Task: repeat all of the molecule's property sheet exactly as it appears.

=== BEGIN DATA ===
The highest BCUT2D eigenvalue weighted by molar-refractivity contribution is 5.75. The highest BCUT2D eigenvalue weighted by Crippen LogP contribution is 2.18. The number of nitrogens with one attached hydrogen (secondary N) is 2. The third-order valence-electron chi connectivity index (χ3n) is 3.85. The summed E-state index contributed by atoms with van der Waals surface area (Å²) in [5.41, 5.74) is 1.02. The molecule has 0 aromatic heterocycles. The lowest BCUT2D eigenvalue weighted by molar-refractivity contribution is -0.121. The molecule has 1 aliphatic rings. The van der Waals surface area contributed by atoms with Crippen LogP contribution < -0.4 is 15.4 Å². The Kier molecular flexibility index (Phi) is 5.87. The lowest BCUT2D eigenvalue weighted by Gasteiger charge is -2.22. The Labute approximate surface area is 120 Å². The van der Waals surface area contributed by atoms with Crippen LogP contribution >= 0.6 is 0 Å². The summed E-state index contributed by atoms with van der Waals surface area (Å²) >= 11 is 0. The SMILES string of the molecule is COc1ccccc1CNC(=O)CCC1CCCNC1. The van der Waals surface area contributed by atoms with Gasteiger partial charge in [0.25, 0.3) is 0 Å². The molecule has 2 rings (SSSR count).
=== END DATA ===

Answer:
The highest BCUT2D eigenvalue weighted by molar-refractivity contribution is 5.75. The highest BCUT2D eigenvalue weighted by Crippen LogP contribution is 2.18. The number of nitrogens with one attached hydrogen (secondary N) is 2. The third-order valence-electron chi connectivity index (χ3n) is 3.85. The summed E-state index contributed by atoms with van der Waals surface area (Å²) in [5.41, 5.74) is 1.02. The molecule has 0 aromatic heterocycles. The lowest BCUT2D eigenvalue weighted by molar-refractivity contribution is -0.121. The molecule has 1 aliphatic rings. The van der Waals surface area contributed by atoms with Crippen LogP contribution < -0.4 is 15.4 Å². The Kier molecular flexibility index (Phi) is 5.87. The lowest BCUT2D eigenvalue weighted by Gasteiger charge is -2.22. The Labute approximate surface area is 120 Å². The van der Waals surface area contributed by atoms with Crippen LogP contribution >= 0.6 is 0 Å². The summed E-state index contributed by atoms with van der Waals surface area (Å²) >= 11 is 0. The SMILES string of the molecule is COc1ccccc1CNC(=O)CCC1CCCNC1. The van der Waals surface area contributed by atoms with Gasteiger partial charge in [0.25, 0.3) is 0 Å². The molecule has 2 rings (SSSR count).